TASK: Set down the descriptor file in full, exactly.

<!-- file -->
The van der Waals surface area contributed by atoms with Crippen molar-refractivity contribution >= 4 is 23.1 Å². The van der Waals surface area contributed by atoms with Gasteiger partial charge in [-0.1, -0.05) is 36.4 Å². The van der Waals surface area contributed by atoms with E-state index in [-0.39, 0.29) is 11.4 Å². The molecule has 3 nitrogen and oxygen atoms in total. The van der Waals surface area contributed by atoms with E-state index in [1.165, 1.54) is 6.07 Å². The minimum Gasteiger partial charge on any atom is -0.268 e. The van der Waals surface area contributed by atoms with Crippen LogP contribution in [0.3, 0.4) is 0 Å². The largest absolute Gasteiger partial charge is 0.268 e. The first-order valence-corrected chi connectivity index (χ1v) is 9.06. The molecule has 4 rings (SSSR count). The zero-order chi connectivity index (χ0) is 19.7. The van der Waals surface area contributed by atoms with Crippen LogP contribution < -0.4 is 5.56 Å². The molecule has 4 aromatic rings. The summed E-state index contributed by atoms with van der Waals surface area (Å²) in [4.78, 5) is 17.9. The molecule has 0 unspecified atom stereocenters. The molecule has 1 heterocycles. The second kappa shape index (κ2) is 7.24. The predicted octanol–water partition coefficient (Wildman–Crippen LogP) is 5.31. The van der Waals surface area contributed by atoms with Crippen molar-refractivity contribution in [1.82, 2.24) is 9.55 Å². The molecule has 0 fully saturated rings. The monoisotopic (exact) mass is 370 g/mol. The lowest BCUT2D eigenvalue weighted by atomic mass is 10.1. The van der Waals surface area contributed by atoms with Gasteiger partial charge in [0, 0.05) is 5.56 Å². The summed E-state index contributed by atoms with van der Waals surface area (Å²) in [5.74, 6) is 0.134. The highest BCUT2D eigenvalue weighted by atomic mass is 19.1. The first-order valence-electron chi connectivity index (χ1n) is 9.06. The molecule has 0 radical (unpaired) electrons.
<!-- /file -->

The van der Waals surface area contributed by atoms with Crippen molar-refractivity contribution >= 4 is 23.1 Å². The van der Waals surface area contributed by atoms with Gasteiger partial charge in [-0.1, -0.05) is 36.4 Å². The van der Waals surface area contributed by atoms with E-state index in [-0.39, 0.29) is 11.4 Å². The molecule has 3 nitrogen and oxygen atoms in total. The van der Waals surface area contributed by atoms with E-state index in [1.165, 1.54) is 6.07 Å². The minimum Gasteiger partial charge on any atom is -0.268 e. The van der Waals surface area contributed by atoms with Crippen LogP contribution in [0.3, 0.4) is 0 Å². The largest absolute Gasteiger partial charge is 0.268 e. The first-order valence-corrected chi connectivity index (χ1v) is 9.06. The molecule has 4 rings (SSSR count). The zero-order chi connectivity index (χ0) is 19.7. The van der Waals surface area contributed by atoms with Crippen LogP contribution < -0.4 is 5.56 Å². The molecule has 4 aromatic rings. The summed E-state index contributed by atoms with van der Waals surface area (Å²) in [4.78, 5) is 17.9. The molecule has 0 unspecified atom stereocenters. The molecule has 1 heterocycles. The second kappa shape index (κ2) is 7.24. The predicted octanol–water partition coefficient (Wildman–Crippen LogP) is 5.31. The van der Waals surface area contributed by atoms with Crippen molar-refractivity contribution in [1.82, 2.24) is 9.55 Å². The molecule has 0 fully saturated rings. The monoisotopic (exact) mass is 370 g/mol. The lowest BCUT2D eigenvalue weighted by atomic mass is 10.1. The van der Waals surface area contributed by atoms with Gasteiger partial charge in [0, 0.05) is 5.56 Å². The summed E-state index contributed by atoms with van der Waals surface area (Å²) in [5.74, 6) is 0.134. The highest BCUT2D eigenvalue weighted by atomic mass is 19.1. The first-order valence-electron chi connectivity index (χ1n) is 9.06. The molecule has 0 radical (unpaired) electrons.